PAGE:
Social problems are the general factors that affect and damage society. Also known as social issues sometimes. A social problem is normally a term used to describe problems with a particular area or group of people in the world. Social problems often involve problems that affect the real world. It also affects how people react to certain situations.
Further analysis of Fulani herdsmen
Fulani herds men crises in Nigeria in general is a social problem with adverse effects and damage to the Nigerian Society, in 2014 more than 1200 lost their lives according to the most recent global terrorism index. This made the fulanis the world’s fourth deadliest militant group, according to reports.
“February’s masscre of some 300 people in central Benue state and last month’s raid in southern Enugu, where more than 40 were killed, caused an outrage across Nigeria. Properties were destroyed and thousands of people forced to flee their homes.” This according to BBC reports 2021.
Recently also are vast attacks in the southern areas of the country, Oyo state has reported several attacks as well as a declaration of state of emergency by the state government to cub the situation and ethnic clashes.
Looking at the above social problems it got us asking, who are the Fulani herds men?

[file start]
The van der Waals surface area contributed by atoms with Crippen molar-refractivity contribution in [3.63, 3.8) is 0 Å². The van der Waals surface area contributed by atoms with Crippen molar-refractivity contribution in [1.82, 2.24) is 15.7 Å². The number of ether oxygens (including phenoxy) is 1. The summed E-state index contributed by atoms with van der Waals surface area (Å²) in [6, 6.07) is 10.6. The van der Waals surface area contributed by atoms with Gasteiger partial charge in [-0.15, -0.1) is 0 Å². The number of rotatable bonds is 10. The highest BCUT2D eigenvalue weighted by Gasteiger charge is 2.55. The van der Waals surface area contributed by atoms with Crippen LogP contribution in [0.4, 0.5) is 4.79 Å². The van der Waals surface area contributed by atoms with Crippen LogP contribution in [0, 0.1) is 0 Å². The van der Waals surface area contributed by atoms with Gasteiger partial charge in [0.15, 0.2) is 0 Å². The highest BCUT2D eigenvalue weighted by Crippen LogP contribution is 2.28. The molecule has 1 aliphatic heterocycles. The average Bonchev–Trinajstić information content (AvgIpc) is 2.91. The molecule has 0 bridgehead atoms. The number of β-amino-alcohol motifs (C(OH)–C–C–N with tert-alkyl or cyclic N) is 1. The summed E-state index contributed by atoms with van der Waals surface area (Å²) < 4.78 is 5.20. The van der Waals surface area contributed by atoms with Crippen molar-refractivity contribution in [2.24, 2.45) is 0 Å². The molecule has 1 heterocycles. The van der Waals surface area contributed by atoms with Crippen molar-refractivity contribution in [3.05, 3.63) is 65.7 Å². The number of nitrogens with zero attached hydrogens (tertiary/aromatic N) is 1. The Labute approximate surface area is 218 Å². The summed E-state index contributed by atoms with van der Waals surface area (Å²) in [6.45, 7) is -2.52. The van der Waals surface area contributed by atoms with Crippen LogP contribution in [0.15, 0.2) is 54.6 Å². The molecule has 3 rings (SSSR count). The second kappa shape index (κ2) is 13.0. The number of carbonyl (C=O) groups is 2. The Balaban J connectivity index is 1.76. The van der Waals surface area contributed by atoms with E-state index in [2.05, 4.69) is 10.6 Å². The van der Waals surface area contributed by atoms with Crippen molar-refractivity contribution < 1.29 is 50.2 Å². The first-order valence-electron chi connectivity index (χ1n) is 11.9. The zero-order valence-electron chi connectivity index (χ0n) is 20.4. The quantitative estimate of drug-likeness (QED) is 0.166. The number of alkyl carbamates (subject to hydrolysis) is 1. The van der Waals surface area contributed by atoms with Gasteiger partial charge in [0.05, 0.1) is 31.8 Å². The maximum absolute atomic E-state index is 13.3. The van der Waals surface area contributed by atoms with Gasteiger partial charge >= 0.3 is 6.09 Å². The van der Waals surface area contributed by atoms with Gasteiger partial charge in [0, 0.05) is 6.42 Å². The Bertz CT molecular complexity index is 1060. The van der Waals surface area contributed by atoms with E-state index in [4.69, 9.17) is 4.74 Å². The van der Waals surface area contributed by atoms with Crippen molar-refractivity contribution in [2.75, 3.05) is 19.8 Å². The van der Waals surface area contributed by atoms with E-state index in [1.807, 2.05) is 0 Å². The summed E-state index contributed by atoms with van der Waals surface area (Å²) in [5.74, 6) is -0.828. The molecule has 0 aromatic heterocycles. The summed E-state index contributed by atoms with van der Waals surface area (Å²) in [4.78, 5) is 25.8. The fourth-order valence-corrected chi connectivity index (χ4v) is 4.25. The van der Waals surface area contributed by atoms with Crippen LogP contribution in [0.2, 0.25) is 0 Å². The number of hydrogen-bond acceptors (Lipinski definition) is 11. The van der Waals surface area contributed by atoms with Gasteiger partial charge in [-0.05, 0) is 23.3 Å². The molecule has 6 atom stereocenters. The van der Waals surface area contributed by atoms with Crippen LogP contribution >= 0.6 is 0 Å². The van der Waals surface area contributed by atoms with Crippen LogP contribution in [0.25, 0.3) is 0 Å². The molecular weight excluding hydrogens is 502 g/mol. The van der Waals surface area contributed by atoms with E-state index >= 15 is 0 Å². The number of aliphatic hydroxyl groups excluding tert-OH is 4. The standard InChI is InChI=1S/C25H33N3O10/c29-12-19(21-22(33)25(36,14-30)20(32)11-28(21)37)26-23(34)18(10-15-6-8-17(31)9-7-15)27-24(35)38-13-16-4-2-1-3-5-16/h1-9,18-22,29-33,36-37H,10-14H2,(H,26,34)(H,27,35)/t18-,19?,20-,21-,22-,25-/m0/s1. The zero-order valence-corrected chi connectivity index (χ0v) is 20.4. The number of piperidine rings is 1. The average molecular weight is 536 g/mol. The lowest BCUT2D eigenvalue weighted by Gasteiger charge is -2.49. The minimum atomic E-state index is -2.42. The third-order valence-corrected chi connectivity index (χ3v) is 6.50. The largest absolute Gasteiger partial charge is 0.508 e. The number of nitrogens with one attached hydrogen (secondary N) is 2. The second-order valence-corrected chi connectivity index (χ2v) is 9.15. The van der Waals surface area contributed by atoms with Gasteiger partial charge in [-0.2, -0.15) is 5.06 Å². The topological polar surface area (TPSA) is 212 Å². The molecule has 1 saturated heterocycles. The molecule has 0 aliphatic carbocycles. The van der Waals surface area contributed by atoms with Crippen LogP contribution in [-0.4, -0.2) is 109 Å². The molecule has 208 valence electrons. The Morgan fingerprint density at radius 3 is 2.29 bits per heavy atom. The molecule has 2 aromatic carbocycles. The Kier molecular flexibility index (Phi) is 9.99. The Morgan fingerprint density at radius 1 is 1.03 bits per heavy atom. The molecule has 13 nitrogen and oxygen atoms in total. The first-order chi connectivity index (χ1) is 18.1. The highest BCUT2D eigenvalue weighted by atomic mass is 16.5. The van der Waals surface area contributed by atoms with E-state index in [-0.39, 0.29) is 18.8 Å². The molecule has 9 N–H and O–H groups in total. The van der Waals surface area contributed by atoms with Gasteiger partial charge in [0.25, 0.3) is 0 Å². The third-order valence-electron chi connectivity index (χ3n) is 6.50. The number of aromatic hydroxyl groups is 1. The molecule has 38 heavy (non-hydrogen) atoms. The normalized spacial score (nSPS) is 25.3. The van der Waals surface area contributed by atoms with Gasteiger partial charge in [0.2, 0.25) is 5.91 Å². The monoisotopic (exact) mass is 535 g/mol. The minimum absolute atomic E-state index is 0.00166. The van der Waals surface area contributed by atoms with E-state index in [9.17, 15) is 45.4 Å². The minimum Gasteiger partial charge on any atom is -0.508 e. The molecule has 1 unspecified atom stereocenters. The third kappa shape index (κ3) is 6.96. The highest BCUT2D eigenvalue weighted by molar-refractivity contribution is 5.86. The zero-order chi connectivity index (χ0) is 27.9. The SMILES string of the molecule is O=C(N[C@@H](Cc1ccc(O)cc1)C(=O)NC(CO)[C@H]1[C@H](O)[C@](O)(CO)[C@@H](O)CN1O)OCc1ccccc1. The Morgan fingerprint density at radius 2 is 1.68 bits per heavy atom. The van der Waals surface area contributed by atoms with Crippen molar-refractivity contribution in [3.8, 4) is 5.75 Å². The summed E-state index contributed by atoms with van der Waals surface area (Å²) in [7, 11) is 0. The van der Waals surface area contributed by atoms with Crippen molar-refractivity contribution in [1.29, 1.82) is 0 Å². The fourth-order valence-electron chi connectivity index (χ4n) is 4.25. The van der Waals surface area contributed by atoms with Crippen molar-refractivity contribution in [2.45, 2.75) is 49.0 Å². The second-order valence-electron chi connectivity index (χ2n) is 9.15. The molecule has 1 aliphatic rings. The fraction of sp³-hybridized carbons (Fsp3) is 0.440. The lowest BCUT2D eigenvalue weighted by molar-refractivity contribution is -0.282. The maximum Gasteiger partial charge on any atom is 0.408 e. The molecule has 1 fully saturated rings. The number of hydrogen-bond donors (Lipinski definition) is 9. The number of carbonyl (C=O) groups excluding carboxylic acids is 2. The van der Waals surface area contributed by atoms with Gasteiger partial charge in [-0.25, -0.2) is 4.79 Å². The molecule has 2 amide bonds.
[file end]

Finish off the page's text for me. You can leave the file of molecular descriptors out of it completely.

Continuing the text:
They are believed to be the largest semi-nomadic group in the world and are found across West and Central Africa – from Senegal to the Central African Republic. In Nigeria, some continue to live as semi-nomadic herders, while other have moved to cities.
Unlike the more integrated city dwellers, the nomadic groups spend most of their lives in the bush and are the ones largely involved in these clashes
They herd their animals across vast areas, frequently clashing with farming communities
They are often linked with another group, the Hausas, having lived together for a very long time. Some refer to the Hausa-Fulanis but they are different groups
The Fulanis played a key role in 19th Century revival of Islam in Nigeria
What is the fighting about?
Disagreements over the use of essential resources such as farmland, grazing areas and water between herders and local farmers are said to be the major source of the fighting.
Fulani herders can travel hundreds of miles in large numbers with their cattle in search of pasture. They are often armed with weapons to protect their livestock.
They frequently clash with farmers who consistently accuse them of damaging their crops and failing to control their animals.
The Fulanis respond that they are being attacked by gangs from farming communities who try to steal their cattle and they are just defending themselves.
The conflict has cost Africa’s largest economy more than $14bn (£10bn) in the three years to 2015, according to the UK-based humanitarian organisation, Mercy Corps .
It has “impeded market development and economic growth by destroying productive assets, preventing trade, deterring investment, and eroding trust between markets actors,” it added in a report last July. The recent upsurge also represents a fresh security challenge for a country already stretched by the seven-year Boko Haram insurgency in its north-eastern region.
Unlike that crisis which is concentrated on a fraction of the country, this conflict is occurring in almost every part of Africa’s most populous nation.
The UN says it is worried by the ” complete impunity enjoyed so far by perpetrators of previous attacks”, and called on the government to do more to protect its citizens.